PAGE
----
Beneath the skies of goddess Nuit
There lies my passion's sole pursuit—
It's her, whose soul is beauty's claim,
A Nubian of Pharaoh's name:

Beauteous Nefertiti, hail!
Arise, my love, leave crook and flail,
And let us from this palace flee,
So we in silent love can be.

The moon has known our hidden plight,
And we her sacred silver light—
And all, in company as one,
Our secret keep from Aten's sun.

How joyful, though, this hidden pledge
That loving wades the Nile's edge:
That hand in hand reflects the bliss
Of lovers raptured in a kiss.

But now that crimson light and hue
Disperses all our midnight blue,
And soon that other god will rise
And cast his cope upon our skies.

So know, before alas we part,
That you, dear queen, are all my heart.
That even now I pine to see
Tomorrow's moon and you with me.
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Submitted by Vixility on July 08, 2023

Modified by Vixility on July 11, 2023

53 sec read

Quick analysis:

Closest metre Iambic tetrameter
Characters 817
Words 171
Stanzas 6
Stanza Lengths 4, 4, 4, 4, 4, 4

John W. May

John W. May has lived in Colorado all his life. He currently works in the field of ophthalmology and loves to mountain bike and read about history. John first became a lover of poetry in 2008 after having read a poem by John Milton. He has been reading and studying the works of various poets since. His favorite poets are Emily Dickinson, Fyodor Tyutchev and W. B. Yeats. more…

All John W. May poems | John W. May Books

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Discuss the poem Nefertiti with the community...

  • Kestinery7
    LikeReply 110 months ago
    • Vixility
      Thank you for stopping by, and for the compliment. Read a couple of poems on your page as well. Loved "Valor" and the archaic language you employed throughout.
      LikeReply10 months ago
  • lovingempath
    I love traveling through time and space when I read a poem of yours John. You have a way with visuals and rich language that captures any given moment or time period; and are able to develop the complex emotions of your characters; as if you are inside every one of them. That's deep! You never disappoint! .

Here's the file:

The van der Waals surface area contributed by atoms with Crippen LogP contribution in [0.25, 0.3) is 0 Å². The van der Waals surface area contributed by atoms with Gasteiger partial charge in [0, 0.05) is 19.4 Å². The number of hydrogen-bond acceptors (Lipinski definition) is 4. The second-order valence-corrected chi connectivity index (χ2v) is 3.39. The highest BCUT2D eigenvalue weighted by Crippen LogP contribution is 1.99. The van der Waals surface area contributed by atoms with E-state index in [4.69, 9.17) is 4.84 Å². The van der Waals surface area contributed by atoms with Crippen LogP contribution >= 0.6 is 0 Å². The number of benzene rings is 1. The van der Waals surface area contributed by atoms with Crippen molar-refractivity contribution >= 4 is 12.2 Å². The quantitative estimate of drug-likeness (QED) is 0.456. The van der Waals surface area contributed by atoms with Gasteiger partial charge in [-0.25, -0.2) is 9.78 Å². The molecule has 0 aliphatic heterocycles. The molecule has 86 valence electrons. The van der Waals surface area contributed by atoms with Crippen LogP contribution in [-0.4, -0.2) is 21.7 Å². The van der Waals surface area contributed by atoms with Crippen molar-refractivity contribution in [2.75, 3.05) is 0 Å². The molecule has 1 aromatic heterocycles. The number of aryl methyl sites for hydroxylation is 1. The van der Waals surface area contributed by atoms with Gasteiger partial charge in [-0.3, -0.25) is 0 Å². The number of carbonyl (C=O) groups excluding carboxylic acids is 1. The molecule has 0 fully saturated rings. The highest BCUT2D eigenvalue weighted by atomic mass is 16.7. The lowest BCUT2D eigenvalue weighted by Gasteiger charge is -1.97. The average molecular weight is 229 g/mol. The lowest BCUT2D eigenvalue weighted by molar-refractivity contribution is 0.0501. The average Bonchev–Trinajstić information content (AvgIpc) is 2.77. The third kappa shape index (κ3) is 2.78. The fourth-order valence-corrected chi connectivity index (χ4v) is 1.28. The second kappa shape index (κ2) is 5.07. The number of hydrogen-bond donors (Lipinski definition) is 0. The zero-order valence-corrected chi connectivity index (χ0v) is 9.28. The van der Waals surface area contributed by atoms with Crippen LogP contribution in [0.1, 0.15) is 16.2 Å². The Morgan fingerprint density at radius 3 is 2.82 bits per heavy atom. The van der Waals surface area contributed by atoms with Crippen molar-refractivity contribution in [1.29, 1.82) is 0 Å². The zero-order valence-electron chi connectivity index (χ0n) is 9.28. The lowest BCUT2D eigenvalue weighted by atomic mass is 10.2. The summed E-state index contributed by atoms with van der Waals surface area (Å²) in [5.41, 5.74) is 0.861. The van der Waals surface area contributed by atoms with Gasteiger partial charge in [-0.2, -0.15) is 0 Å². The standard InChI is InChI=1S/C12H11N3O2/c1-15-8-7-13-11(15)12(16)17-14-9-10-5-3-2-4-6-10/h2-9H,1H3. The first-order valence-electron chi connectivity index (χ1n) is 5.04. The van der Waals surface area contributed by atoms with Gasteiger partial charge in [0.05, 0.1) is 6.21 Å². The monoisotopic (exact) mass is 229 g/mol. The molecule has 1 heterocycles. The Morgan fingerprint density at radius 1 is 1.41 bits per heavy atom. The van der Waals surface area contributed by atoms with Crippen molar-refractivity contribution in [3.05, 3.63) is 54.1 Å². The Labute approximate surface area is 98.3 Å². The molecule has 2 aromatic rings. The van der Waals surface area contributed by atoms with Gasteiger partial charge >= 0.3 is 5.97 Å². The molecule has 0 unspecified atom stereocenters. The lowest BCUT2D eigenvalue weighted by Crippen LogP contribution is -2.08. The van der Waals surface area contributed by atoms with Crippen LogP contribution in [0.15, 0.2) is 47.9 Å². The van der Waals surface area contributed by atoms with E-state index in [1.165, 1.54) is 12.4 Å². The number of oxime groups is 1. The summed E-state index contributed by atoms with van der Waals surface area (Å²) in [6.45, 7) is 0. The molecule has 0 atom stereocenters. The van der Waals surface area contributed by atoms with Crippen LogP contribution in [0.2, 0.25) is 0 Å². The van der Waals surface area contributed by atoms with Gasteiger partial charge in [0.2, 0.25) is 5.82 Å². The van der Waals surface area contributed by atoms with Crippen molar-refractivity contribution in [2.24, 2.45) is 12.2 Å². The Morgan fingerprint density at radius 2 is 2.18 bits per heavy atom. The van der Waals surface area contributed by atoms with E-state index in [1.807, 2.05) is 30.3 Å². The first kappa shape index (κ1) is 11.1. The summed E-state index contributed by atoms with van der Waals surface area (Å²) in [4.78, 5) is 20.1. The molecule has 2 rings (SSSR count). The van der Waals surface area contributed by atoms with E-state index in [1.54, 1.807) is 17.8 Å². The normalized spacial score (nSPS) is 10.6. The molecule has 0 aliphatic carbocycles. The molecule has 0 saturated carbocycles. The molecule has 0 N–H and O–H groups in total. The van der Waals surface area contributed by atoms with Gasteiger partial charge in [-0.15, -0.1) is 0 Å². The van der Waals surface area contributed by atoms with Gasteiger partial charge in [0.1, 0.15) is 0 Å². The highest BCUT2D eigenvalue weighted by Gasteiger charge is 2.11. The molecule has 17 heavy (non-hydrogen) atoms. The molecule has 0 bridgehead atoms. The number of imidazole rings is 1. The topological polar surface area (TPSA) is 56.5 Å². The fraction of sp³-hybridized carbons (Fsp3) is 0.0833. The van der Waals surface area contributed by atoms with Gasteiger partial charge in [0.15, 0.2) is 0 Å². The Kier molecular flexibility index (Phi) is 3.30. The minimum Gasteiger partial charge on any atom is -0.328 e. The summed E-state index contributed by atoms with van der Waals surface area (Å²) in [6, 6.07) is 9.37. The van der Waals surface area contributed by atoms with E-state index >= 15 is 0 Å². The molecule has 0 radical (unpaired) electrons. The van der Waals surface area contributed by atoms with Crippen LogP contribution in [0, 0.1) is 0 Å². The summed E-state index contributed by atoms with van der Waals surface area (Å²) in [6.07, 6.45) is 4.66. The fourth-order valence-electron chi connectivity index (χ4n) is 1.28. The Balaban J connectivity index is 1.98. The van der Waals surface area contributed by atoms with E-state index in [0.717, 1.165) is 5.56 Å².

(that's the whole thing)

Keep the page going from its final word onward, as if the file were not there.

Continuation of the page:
LikeReply 110 months ago
    • Vixility
      Oh man, I'm speechless. I agree, there is definitely a time travelling aspect to poetry writing that I deeply enjoy (and if I'm being honest, a sort of escapism as well).
      This particular poem was inspired by a 3D image of Nefertiti's bust done by Sven Geruschkat. If you haven't seen it, you should check it out.
      Thank you again for your kind (and encouraging) words. I've said to before, I'll say it again: You make me blush. 
      LikeReply 110 months ago
    • lovingempath
      If I made you 'blush', then my job here is done :).
      LikeReply 110 months ago
  • Byrontime
    Brilliant poetry-this could be a poem by Keats-it is from another epoch.Hail!
    LikeReply 110 months ago
    • Vixility
      Wow, Keats! One of my favorites (so sad that he died so young). Yeah, that's a serious compliment. Thank you! I really enjoyed working on this piece.
      LikeReply10 months ago
    • Vixility
      I tried to look at some of your poetry as well but didn't see anything posted.
      LikeReply10 months ago
  • JoeStrickland
    I really like this a lot, John
    LikeReply 110 months ago
    • Vixility
      Hey, very much appreciated. I have a handful of 'historically themed' poems that I really take pride in, and this particular one is among them.
      LikeReply 110 months ago
  • NeilMcLeod
    THis is a very good poem it flows well , this content is on point and well researched. Bravo
    LikeReply 110 months ago
    • Vixility
      Thank you, NeilMcLeod ...
      Research indeed! I've always carried within me a deep affinity for the Eygptian culture (pre-Ptolemean, of course), and for this particular poem I had to brush up on some of my history pertaining to it. This was an enjoyable write and I thought a ballad measure was the perfect model given the subject matter. I appreciate you stopping by. 
      LikeReply10 months ago


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"Nefertiti" STANDS4 LLC, 2024. Web. 19 May 2024. <>.

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